The U.S. Department of Labour (DOL) may lead us to believe so. In June the DOL proposed a rule that would prevent fiduciaries of employee benefit plans subject to the Employee Retirement Income Security Act (ERISA) from pursing ‘non-pecuniary’ objectives, including investment in Environmental, Social and Governance (ESG) vehicles, where they understand the underlying investment strategy of the vehicle is to subordinate return or increase risk. Whilst the rule is intended to provide clear guidance given the increasing popularity of ESG investing, it’s hardly an incentive for plan managers to increase investment in ESG strategies.
Fortunately, there is large and growing volume of evidence pointing to a positive ESG/performance link at both firm and portfolio level. The evidence, founded in leading academic and industry research, has helped debunk the increasingly less common assumption that funds operating an investment policy incorporating ESG characteristics must suffer a performance trade-off. Pleasingly, as investors begin to understand the financial materiality of ESG factors, sustainable funds continue to achieve record inflows. According to Morningstar, investors across the globe placed $45.6 billion into funds focused on ESG in the first quarter of this year. This compared with global outflows of $384.7 billion for the overall fund universe.
How do ESG characteristics positively impact financial performance?
ESG drives long-term value creation and reduces risk.
Research has highlighted improved operational efficiency of firms classified as having demonstrated stronger ESG practices. MSCI examined how ESG information within stocks is transmitted to the equity market. In analysing the performance of MSCI World Index constituent companies, from January 2007 to May 2017, MSCI concluded that ESG factors have affected the valuation and performance of companies through lower costs of capital and higher valuations, higher profitability, and lower exposures to tail risks. The rationale being that high ESG-rated companies are more competitive and can generate abnormal returns whilst they are also better at managing company-specific risks that can impact their share price. University of Oxford and Arabesque Partners, in a meta-study looking at over 200 high quality academic studies, found that 88% of the reviewed sources show that solid ESG practices result in better operational performance of firms and that 80% of the studies show that the stock prices of companies is positively influenced by good sustainability practices. FactorResearch, in conducting a factor exposure analysis of US companies, illustrated that companies with high ESG scores displayed strong positive exposure to Low Volatility and Quality factors and that ESG factors generate positive excess returns. In the area of Fixed Income investing, according to Barclays credit issuers with high Governance scores experienced lower incidence of downgrades by credit rating agencies and that a positive ESG tilt resulted in a small but steady performance advantage.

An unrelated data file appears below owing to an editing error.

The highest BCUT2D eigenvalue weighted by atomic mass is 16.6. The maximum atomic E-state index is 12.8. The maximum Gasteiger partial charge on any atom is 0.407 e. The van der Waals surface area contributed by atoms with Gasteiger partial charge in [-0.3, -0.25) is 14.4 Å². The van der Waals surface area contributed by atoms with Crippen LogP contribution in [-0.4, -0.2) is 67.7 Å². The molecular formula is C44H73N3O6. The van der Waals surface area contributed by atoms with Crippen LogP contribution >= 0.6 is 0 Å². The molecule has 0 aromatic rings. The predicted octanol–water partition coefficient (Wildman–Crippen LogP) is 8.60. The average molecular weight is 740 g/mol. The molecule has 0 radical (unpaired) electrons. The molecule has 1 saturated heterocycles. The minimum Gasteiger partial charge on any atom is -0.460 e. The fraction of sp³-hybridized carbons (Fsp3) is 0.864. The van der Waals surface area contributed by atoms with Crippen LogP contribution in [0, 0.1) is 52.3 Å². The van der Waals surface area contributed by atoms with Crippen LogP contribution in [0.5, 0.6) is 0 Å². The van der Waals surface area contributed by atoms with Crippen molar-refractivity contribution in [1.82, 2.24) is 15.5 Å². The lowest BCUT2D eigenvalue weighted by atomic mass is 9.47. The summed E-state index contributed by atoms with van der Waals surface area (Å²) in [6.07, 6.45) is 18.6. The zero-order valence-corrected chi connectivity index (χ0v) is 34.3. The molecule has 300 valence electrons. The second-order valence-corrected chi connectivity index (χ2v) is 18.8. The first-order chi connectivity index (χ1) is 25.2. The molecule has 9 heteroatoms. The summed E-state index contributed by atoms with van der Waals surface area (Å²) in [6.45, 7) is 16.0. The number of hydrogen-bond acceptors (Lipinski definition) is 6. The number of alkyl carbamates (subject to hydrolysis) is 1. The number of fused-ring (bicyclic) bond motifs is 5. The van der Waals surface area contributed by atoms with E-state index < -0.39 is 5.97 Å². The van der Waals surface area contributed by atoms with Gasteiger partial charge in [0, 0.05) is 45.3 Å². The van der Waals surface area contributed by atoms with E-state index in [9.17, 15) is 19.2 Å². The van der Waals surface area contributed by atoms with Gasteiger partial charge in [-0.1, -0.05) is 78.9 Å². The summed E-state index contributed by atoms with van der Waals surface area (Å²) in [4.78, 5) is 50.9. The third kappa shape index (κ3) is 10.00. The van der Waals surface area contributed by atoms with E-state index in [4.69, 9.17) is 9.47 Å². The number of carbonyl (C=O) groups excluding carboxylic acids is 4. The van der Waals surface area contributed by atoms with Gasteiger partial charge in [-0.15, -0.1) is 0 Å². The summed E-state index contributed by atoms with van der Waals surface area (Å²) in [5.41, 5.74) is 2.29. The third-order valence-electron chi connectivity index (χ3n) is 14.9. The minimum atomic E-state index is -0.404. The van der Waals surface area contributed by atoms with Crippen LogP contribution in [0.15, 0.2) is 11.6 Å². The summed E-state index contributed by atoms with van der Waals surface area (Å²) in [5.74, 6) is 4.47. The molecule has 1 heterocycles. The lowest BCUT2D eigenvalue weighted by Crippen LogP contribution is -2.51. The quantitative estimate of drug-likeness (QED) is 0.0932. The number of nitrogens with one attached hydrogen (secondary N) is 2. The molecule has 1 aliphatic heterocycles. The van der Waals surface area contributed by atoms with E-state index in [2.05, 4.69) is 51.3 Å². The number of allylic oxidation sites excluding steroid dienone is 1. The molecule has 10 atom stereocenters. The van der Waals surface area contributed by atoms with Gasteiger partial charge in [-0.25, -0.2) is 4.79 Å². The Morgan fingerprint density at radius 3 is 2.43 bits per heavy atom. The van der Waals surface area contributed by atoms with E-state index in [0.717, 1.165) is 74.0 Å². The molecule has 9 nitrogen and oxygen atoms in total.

There is an obvious link between Quality and ESG. Common characteristics of quality companies are a strong management team, predictable cash flows, balance sheet strength and economic moats. Quality companies will have a long-term focus and pursue sustainable growth at the expense of short-term performance to the benefit of all stakeholders. These companies will have a greater awareness of environmental issues and show similar regard for governance and their employees. Research has shown a positive relationship between employee satisfaction and shareholder returns and that improper management of the environmental and social dimensions may have a serious and negative impact on the ability of companies to conduct business.  
How have sustainable funds fared?
Altogether, very well.